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[PATCH] kdb: use __ktime_get_real_seconds instead of __current_kernel_time




kdb is the only user of the __current_kernel_time() interface, which is
not y2038 safe and should be removed at some point.

The kdb code also goes to great lengths to print the time in a
human-readable format from 'struct timespec', again using a non-y2038-safe
re-implementation of the generic time_to_tm() code.

Using __current_kernel_time() here is necessary since the regular
accessors that require a sequence lock might hang when called during the
xtime update. However, this is safe in the particular case since kdb is
only interested in the tv_sec field that is updated atomically.

In order to make this y2038-safe, I'm converting the code to the generic
time64_to_tm helper, but that introduces the problem that we have no
interface like __current_kernel_time() that provides a 64-bit timestamp
in a lockless, safe and architecture-independent way. I have multiple
ideas for how to solve that:

- __ktime_get_real_seconds() is lockless, but can return
  incorrect results on 32-bit architectures in the special case that
  we are in the process of changing the time across the epoch, either
  during the timer tick that overflows the seconds in 2038, or while
  calling settimeofday.

- ktime_get_real_fast_ns() would work in this context, but does
  require a call into the clocksource driver to return a high-resolution
  timestamp. This may have undesired side-effects in the debugger,
  since we want to limit the interactions with the rest of the kernel.

- Adding a ktime_get_real_fast_seconds() based on tk_fast_mono
  plus tkr->base_real without the tk_clock_read() delta. Not sure about
  the value of adding yet another interface here.

- Changing the existing ktime_get_real_seconds() to use
  tk_fast_mono on 32-bit architectures rather than xtime_sec.  I think
  this could work, but am not entirely sure if this is an improvement.

I picked the first of those for simplicity here. It's technically
not correct but probably good enough as the time is only used for the
debugging output and the race will likely never be hit in practice.
Another downside is having to move the declaration into a public header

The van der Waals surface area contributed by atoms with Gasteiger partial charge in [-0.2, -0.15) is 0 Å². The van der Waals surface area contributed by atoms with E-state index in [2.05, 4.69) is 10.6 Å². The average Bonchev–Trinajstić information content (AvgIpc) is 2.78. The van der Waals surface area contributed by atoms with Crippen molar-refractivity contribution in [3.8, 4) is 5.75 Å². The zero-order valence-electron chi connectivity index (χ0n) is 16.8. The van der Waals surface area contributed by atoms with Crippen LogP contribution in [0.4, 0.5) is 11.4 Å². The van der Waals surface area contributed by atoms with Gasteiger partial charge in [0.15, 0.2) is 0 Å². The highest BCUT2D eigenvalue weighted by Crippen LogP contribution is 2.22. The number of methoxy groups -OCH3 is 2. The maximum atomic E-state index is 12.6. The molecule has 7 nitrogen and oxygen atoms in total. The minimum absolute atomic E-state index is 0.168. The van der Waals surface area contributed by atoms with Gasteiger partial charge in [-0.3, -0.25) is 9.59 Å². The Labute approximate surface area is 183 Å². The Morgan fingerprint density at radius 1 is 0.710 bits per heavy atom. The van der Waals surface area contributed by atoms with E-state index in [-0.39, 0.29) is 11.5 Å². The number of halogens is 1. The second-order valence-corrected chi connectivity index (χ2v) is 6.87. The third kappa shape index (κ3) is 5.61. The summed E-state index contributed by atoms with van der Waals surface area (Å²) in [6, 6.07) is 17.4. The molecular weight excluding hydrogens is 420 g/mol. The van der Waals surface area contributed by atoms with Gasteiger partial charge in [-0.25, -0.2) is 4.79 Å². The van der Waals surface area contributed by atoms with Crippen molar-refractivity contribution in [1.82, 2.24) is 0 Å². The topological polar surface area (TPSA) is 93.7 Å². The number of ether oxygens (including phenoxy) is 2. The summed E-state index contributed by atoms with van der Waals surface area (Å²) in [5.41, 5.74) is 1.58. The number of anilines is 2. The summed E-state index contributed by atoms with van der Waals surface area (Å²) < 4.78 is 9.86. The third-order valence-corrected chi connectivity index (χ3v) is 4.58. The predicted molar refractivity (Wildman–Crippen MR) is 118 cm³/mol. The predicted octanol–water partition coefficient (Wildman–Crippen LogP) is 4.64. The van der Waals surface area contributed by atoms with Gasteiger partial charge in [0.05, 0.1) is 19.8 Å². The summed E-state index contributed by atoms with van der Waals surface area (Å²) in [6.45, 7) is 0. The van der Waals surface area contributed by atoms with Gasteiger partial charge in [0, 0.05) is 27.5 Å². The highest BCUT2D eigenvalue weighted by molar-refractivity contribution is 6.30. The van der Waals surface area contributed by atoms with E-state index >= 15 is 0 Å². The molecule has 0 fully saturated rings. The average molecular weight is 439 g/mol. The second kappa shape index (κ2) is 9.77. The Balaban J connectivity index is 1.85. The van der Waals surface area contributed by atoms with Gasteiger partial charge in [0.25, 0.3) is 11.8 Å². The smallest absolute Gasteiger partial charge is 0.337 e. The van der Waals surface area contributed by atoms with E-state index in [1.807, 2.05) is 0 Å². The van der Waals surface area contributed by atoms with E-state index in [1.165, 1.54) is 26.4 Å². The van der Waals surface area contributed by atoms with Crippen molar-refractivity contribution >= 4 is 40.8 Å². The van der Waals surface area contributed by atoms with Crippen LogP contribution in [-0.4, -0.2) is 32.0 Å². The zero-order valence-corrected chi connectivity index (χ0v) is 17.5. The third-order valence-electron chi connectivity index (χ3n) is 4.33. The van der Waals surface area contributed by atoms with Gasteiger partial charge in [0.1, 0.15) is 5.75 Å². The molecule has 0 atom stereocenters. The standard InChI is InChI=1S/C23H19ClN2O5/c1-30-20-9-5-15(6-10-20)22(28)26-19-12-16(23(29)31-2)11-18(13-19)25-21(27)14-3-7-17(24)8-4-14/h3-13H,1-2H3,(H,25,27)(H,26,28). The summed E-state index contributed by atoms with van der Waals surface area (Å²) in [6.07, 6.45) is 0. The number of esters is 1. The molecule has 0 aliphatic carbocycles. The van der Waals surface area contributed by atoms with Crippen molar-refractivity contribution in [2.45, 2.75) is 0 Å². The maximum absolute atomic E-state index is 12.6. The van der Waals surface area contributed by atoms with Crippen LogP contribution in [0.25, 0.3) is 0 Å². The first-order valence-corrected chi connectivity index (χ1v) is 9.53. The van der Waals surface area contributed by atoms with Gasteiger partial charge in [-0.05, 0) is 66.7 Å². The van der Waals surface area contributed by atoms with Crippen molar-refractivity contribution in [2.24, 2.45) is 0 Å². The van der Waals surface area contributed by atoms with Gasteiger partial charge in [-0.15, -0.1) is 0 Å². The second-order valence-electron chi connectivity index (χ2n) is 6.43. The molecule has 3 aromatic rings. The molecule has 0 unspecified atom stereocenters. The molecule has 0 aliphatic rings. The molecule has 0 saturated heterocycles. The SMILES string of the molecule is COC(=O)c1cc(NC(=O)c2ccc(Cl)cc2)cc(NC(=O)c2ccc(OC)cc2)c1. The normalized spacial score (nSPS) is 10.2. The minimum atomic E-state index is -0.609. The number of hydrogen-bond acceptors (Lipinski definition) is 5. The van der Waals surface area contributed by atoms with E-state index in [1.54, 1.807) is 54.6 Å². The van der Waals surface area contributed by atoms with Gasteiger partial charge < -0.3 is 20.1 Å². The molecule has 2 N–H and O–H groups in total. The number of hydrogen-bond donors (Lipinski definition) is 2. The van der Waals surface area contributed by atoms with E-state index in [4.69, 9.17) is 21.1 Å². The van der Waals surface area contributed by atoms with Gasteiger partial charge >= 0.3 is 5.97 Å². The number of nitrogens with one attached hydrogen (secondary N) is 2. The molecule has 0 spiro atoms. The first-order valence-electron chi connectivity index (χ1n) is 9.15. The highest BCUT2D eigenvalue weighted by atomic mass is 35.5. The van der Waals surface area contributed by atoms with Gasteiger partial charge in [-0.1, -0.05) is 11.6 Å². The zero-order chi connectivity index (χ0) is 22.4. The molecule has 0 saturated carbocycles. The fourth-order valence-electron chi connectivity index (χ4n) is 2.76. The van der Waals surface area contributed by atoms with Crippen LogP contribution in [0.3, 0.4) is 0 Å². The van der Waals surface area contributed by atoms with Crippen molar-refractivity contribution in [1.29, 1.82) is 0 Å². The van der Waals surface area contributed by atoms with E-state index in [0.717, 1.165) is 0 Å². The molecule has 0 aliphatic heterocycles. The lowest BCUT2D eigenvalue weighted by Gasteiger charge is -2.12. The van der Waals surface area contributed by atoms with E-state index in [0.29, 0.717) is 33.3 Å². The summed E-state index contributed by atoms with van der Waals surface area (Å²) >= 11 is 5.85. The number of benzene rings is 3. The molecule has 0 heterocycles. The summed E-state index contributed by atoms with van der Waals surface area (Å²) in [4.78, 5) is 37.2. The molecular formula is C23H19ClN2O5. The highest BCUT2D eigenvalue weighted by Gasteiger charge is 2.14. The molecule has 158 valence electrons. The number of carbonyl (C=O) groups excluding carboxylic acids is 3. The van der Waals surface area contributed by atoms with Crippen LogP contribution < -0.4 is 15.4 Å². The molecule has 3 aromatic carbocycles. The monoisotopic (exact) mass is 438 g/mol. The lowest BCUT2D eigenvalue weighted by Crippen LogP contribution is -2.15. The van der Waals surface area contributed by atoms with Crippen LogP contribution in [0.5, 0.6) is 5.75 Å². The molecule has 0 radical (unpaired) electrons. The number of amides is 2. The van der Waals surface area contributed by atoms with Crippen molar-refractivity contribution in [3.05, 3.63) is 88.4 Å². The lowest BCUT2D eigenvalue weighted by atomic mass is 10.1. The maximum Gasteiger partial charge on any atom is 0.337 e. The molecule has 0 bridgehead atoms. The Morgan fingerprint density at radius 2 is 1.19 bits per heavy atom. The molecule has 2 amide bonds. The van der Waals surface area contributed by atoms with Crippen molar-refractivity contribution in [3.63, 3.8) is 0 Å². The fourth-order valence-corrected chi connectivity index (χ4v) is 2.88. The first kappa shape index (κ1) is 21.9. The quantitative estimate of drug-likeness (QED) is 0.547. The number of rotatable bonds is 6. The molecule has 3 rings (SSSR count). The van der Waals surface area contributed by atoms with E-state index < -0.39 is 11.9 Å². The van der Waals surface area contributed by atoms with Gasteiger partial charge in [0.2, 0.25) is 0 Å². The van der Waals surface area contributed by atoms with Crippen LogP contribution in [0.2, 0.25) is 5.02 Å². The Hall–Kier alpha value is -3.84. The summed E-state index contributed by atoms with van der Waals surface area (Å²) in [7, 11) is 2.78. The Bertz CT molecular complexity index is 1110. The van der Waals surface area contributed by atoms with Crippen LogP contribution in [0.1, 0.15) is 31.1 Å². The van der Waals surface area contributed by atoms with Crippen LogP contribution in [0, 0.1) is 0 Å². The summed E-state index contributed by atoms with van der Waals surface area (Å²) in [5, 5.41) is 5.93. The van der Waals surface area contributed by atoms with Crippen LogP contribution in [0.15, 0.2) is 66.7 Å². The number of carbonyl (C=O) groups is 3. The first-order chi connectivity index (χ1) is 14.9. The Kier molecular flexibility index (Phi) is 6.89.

file.

Let me know if anyone has a different preference.

Cc: Andy Shevchenko <andriy.shevchenko@xxxxxxxxxxxxxxx>
Link: https://patchwork.kernel.org/patch/9775309/
Signed-off-by: Arnd Bergmann <arnd@xxxxxxxx>
---
 include/linux/timekeeping.h        |  1 +
 kernel/debug/kdb/kdb_main.c        | 45 +++++---------------------------------
 kernel/time/timekeeping_internal.h |  2 --
 3 files changed, 6 insertions(+), 42 deletions(-)

diff --git a/include/linux/timekeeping.h b/include/linux/timekeeping.h
index eb98cbdbb323..9b59473556fe 100644
--- a/include/linux/timekeeping.h
+++ b/include/linux/timekeeping.h
@@ -41,6 +41,7 @@ struct timespec64 get_monotonic_coarse64(void);
 extern void getrawmonotonic64(struct timespec64 *ts);
 extern void ktime_get_ts64(struct timespec64 *ts);
 extern time64_t ktime_get_seconds(void);
+extern time64_t __ktime_get_real_seconds(void);
 extern time64_t ktime_get_real_seconds(void);
 
 extern int __getnstimeofday64(struct timespec64 *tv);
diff --git a/kernel/debug/kdb/kdb_main.c b/kernel/debug/kdb/kdb_main.c
index c8146d53ca67..69e70f4021fe 100644
--- a/kernel/debug/kdb/kdb_main.c
+++ b/kernel/debug/kdb/kdb_main.c
@@ -2479,41 +2479,6 @@ static int kdb_kill(int argc, const char **argv)
 	return 0;
 }
 
-struct kdb_tm {
-	int tm_sec;	/* seconds */
-	int tm_min;	/* minutes */
-	int tm_hour;	/* hours */
-	int tm_mday;	/* day of the month */
-	int tm_mon;	/* month */
-	int tm_year;	/* year */
-};
-
-static void kdb_gmtime(struct timespec *tv, struct kdb_tm *tm)
-{
-	/* This will work from 1970-2099, 2100 is not a leap year */
-	static int mon_day[] = { 31, 29, 31, 30, 31, 30, 31,
-				 31, 30, 31, 30, 31 };
-	memset(tm, 0, sizeof(*tm));
-	tm->tm_sec  = tv->tv_sec % (24 * 60 * 60);
-	tm->tm_mday = tv->tv_sec / (24 * 60 * 60) +
-		(2 * 365 + 1); /* shift base from 1970 to 1968 */
-	tm->tm_min =  tm->tm_sec / 60 % 60;
-	tm->tm_hour = tm->tm_sec / 60 / 60;
-	tm->tm_sec =  tm->tm_sec % 60;
-	tm->tm_year = 68 + 4*(tm->tm_mday / (4*365+1));
-	tm->tm_mday %= (4*365+1);
-	mon_day[1] = 29;
-	while (tm->tm_mday >= mon_day[tm->tm_mon]) {
-		tm->tm_mday -= mon_day[tm->tm_mon];
-		if (++tm->tm_mon == 12) {
-			tm->tm_mon = 0;
-			++tm->tm_year;
-			mon_day[1] = 28;
-		}
-	}
-	++tm->tm_mday;
-}
-
 /*
  * Most of this code has been lifted from kernel/timer.c::sys_sysinfo().
  * I cannot call that code directly from kdb, it has an unconditional
@@ -2539,8 +2504,8 @@ static void kdb_sysinfo(struct sysinfo *val)
  */
 static int kdb_summary(int argc, const char **argv)
 {
-	struct timespec now;
-	struct kdb_tm tm;
+	time64_t now;
+	struct tm tm;
 	struct sysinfo val;
 
 	if (argc)
@@ -2554,9 +2519,9 @@ static int kdb_summary(int argc, const char **argv)
 	kdb_printf("domainname %s\n", init_uts_ns.name.domainname);
 	kdb_printf("ccversion  %s\n", __stringify(CCVERSION));
 
-	now = __current_kernel_time();
-	kdb_gmtime(&now, &tm);
-	kdb_printf("date       %04d-%02d-%02d %02d:%02d:%02d "
+	now = __ktime_get_real_seconds();
+	time64_to_tm(now, 0, &tm);
+	kdb_printf("date       %04ld-%02d-%02d %02d:%02d:%02d "
 		   "tz_minuteswest %d\n",
 		1900+tm.tm_year, tm.tm_mon+1, tm.tm_mday,
 		tm.tm_hour, tm.tm_min, tm.tm_sec,
diff --git a/kernel/time/timekeeping_internal.h b/kernel/time/timekeeping_internal.h
index 9a18f121f399..58e79485de1b 100644
--- a/kernel/time/timekeeping_internal.h
+++ b/kernel/time/timekeeping_internal.h
@@ -30,6 +30,4 @@ static inline u64 clocksource_delta(u64 now, u64 last, u64 mask)
 }
 #endif
 
-extern time64_t __ktime_get_real_seconds(void);
-
 #endif /* _TIMEKEEPING_INTERNAL_H */
-- 
2.9.0